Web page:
Pairing Dual Mags with an optic is only one option – alternatively you could add the suppressor with either Dual Mags or the red dot, depending on your preference.
Warlord Pro is also useful for increasing your supply of grenades – 2 lethal grenades and 3 tactical will come in useful on longer streaks.
Our final perk adds a degree of resilience to any defensive class, and is especially useful for those weapons that demand precision.
Tactical Mask will protect you from Nova Gas – and if you can bear to unlock it – Tac Mask Pro will lessen the effects of both flash and concussion grenades, which is very useful.
For your lethal grenades, Frags are perhaps the most versatile – in that you can cook them for near instant detonation near your target, or bounce them around corners to tackle hidden enemies.
Concussion grenades are a good fit for your tactical slot, as they will slow enemies and inhibit their ability to aim – very useful for preventing incoming foes from getting too close.
Equipping a claymore is a similarly wise defensive move, allowing you to cover an otherwise unguarded entrance to your firing location, and focus more on your sights than on the risk of ambush.
For your secondary – a pistol is essential. With the poor hipfire performance of the FAL, the nimbler sidearm will prove more reliable up close.
The CZ-75 with extended mags is my go-to – otherwise, consider the Python for a similar close-range damage profile to the FAL, but with far better close quarter handling characteristics.
The FN FAL is a devastatingly powerful assault rifle that rewards those who can handle a semi-automatic weapon.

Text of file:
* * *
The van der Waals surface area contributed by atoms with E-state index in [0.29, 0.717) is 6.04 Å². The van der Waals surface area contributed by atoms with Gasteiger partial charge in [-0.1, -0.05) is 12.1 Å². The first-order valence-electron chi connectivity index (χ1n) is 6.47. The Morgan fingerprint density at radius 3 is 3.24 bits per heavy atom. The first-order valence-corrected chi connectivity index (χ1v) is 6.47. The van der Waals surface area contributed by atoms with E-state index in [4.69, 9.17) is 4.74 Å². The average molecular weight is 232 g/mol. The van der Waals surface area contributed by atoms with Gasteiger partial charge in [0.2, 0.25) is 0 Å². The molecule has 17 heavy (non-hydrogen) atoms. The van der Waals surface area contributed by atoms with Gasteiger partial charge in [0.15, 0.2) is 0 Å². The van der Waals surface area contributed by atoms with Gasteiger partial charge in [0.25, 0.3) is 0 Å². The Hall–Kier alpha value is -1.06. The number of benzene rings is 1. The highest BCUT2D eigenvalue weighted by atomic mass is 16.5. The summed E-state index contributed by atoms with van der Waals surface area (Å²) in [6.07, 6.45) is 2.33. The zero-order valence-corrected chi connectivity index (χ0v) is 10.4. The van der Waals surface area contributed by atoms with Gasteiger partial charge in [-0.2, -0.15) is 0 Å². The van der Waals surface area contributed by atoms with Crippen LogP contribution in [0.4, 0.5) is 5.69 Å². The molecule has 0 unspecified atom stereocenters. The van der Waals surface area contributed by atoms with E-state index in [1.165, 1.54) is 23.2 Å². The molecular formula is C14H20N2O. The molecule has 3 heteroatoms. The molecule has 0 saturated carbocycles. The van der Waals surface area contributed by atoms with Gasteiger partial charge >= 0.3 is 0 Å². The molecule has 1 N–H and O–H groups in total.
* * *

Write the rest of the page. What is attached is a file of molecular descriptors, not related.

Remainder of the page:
Only the M14 bests the FAL’s damage per shot in the assault rifle category – and in most circumstances the FAL will kill just as quickly.
Recoil is generally pretty easy to handle, too – boasting a lower degree of kick than the M14, even if it is a little more inconsistent.
The semi-automatic fire mode will limit your effectiveness up close – even with the high damage, it’s difficult to accurately direct fire upon a close-range assailant.
This weakness means you have to be mindful of your positioning, and take advantage of cover points to ensure you can place your shots accurately without interruption.
If you fire from the open, a mid-ranged enemy with an automatic assault rifle may very well be able to press their advantage.
Nevertheless, with vigilance as your watchword and in adopting a prepared position – the FN FAL will truly shine.
As long as your shots are accurate, you’ll make short work of the enemy – killing in two shots where your opponent may need 4 or 5.
The right arm of the free world’s enduring popularity is testament… to FN brilliance.
Thanks for watching, this has been XboxAhoy.
Join me for the next Black Ops Weapon Guide, when I’ll be covering the MPL.
Until then, farewell.
Posted on Jul 13, 2012 in Beverage Guide Express
Blue Moon is the beverage of choice this week – another selection from the random crate I got a while back, but with a little more character than a typical pale lager.
In any case, it’s our first American drink – and it’s not too bad. I’d sooner have a Hoegaarden (or something rarer), but it’s nice to have a choice.